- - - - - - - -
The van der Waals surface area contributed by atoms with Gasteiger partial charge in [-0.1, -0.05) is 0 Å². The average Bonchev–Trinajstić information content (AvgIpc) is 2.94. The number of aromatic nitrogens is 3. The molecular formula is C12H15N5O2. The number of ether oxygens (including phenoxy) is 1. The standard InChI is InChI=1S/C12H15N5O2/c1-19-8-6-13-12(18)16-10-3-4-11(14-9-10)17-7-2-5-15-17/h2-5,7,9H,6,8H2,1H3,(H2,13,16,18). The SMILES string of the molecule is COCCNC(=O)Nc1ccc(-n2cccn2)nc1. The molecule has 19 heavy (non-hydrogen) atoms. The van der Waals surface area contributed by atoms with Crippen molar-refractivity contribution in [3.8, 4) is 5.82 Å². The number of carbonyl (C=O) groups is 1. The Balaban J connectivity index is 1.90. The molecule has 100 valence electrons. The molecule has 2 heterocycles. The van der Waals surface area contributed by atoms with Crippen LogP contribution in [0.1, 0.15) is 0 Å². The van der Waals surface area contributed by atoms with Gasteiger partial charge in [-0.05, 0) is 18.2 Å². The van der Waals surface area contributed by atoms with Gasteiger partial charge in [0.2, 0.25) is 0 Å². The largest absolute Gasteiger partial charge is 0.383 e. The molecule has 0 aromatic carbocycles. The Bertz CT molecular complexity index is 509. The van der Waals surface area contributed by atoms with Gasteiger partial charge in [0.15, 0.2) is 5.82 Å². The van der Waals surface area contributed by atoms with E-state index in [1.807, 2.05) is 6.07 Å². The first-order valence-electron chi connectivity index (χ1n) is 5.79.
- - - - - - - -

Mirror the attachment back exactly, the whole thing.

The van der Waals surface area contributed by atoms with Gasteiger partial charge in [-0.1, -0.05) is 0 Å². The average Bonchev–Trinajstić information content (AvgIpc) is 2.94. The number of aromatic nitrogens is 3. The molecular formula is C12H15N5O2. The number of ether oxygens (including phenoxy) is 1. The standard InChI is InChI=1S/C12H15N5O2/c1-19-8-6-13-12(18)16-10-3-4-11(14-9-10)17-7-2-5-15-17/h2-5,7,9H,6,8H2,1H3,(H2,13,16,18). The SMILES string of the molecule is COCCNC(=O)Nc1ccc(-n2cccn2)nc1. The molecule has 19 heavy (non-hydrogen) atoms. The van der Waals surface area contributed by atoms with Crippen molar-refractivity contribution in [3.8, 4) is 5.82 Å². The number of carbonyl (C=O) groups is 1. The Balaban J connectivity index is 1.90. The molecule has 100 valence electrons. The molecule has 2 heterocycles. The van der Waals surface area contributed by atoms with Crippen LogP contribution in [0.1, 0.15) is 0 Å². The van der Waals surface area contributed by atoms with Gasteiger partial charge in [-0.05, 0) is 18.2 Å². The van der Waals surface area contributed by atoms with Gasteiger partial charge in [0.2, 0.25) is 0 Å². The largest absolute Gasteiger partial charge is 0.383 e. The molecule has 0 aromatic carbocycles. The Bertz CT molecular complexity index is 509. The van der Waals surface area contributed by atoms with Gasteiger partial charge in [0.15, 0.2) is 5.82 Å². The van der Waals surface area contributed by atoms with E-state index in [1.807, 2.05) is 6.07 Å². The first-order valence-electron chi connectivity index (χ1n) is 5.79.